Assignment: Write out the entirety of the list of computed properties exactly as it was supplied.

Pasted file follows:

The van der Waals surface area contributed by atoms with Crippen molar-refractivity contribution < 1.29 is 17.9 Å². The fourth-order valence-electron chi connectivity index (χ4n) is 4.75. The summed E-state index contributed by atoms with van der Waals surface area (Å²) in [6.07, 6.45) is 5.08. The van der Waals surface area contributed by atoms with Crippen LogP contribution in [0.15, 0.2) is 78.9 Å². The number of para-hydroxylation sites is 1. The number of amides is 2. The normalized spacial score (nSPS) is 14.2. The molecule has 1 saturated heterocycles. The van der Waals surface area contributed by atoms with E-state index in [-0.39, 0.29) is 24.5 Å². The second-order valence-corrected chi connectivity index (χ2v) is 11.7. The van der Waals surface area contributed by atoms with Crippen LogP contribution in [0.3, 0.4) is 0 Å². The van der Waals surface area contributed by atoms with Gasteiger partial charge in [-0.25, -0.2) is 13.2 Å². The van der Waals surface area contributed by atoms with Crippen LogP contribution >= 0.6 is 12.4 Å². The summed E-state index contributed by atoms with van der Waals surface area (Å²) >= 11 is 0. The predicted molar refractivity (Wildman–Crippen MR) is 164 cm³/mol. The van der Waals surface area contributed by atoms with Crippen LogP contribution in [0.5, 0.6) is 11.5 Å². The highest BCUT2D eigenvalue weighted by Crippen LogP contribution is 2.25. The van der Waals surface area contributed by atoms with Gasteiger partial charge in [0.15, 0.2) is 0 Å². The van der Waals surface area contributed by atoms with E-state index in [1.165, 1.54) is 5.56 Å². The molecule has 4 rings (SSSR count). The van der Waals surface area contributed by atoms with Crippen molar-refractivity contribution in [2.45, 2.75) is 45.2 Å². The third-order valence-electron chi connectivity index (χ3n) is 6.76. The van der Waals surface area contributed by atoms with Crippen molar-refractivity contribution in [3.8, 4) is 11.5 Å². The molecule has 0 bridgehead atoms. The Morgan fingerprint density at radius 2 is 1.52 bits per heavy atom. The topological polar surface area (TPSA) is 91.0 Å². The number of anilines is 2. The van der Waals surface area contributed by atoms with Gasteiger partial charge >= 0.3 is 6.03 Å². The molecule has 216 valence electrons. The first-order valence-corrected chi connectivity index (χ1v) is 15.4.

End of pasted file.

The van der Waals surface area contributed by atoms with Crippen molar-refractivity contribution < 1.29 is 17.9 Å². The fourth-order valence-electron chi connectivity index (χ4n) is 4.75. The summed E-state index contributed by atoms with van der Waals surface area (Å²) in [6.07, 6.45) is 5.08. The van der Waals surface area contributed by atoms with Crippen LogP contribution in [0.15, 0.2) is 78.9 Å². The number of para-hydroxylation sites is 1. The number of amides is 2. The normalized spacial score (nSPS) is 14.2. The molecule has 1 saturated heterocycles. The van der Waals surface area contributed by atoms with E-state index in [-0.39, 0.29) is 24.5 Å². The second-order valence-corrected chi connectivity index (χ2v) is 11.7. The van der Waals surface area contributed by atoms with Crippen LogP contribution in [0.3, 0.4) is 0 Å². The van der Waals surface area contributed by atoms with Gasteiger partial charge in [-0.25, -0.2) is 13.2 Å². The van der Waals surface area contributed by atoms with Crippen LogP contribution >= 0.6 is 12.4 Å². The summed E-state index contributed by atoms with van der Waals surface area (Å²) >= 11 is 0. The predicted molar refractivity (Wildman–Crippen MR) is 164 cm³/mol. The van der Waals surface area contributed by atoms with Crippen LogP contribution in [0.5, 0.6) is 11.5 Å². The highest BCUT2D eigenvalue weighted by Crippen LogP contribution is 2.25. The van der Waals surface area contributed by atoms with Gasteiger partial charge in [0.15, 0.2) is 0 Å². The van der Waals surface area contributed by atoms with E-state index in [1.165, 1.54) is 5.56 Å². The molecule has 4 rings (SSSR count). The van der Waals surface area contributed by atoms with Crippen molar-refractivity contribution in [2.45, 2.75) is 45.2 Å². The third-order valence-electron chi connectivity index (χ3n) is 6.76. The van der Waals surface area contributed by atoms with Crippen molar-refractivity contribution in [3.8, 4) is 11.5 Å². The molecule has 0 bridgehead atoms. The Morgan fingerprint density at radius 2 is 1.52 bits per heavy atom. The topological polar surface area (TPSA) is 91.0 Å². The number of anilines is 2. The van der Waals surface area contributed by atoms with Gasteiger partial charge >= 0.3 is 6.03 Å². The molecule has 216 valence electrons. The first-order valence-corrected chi connectivity index (χ1v) is 15.4.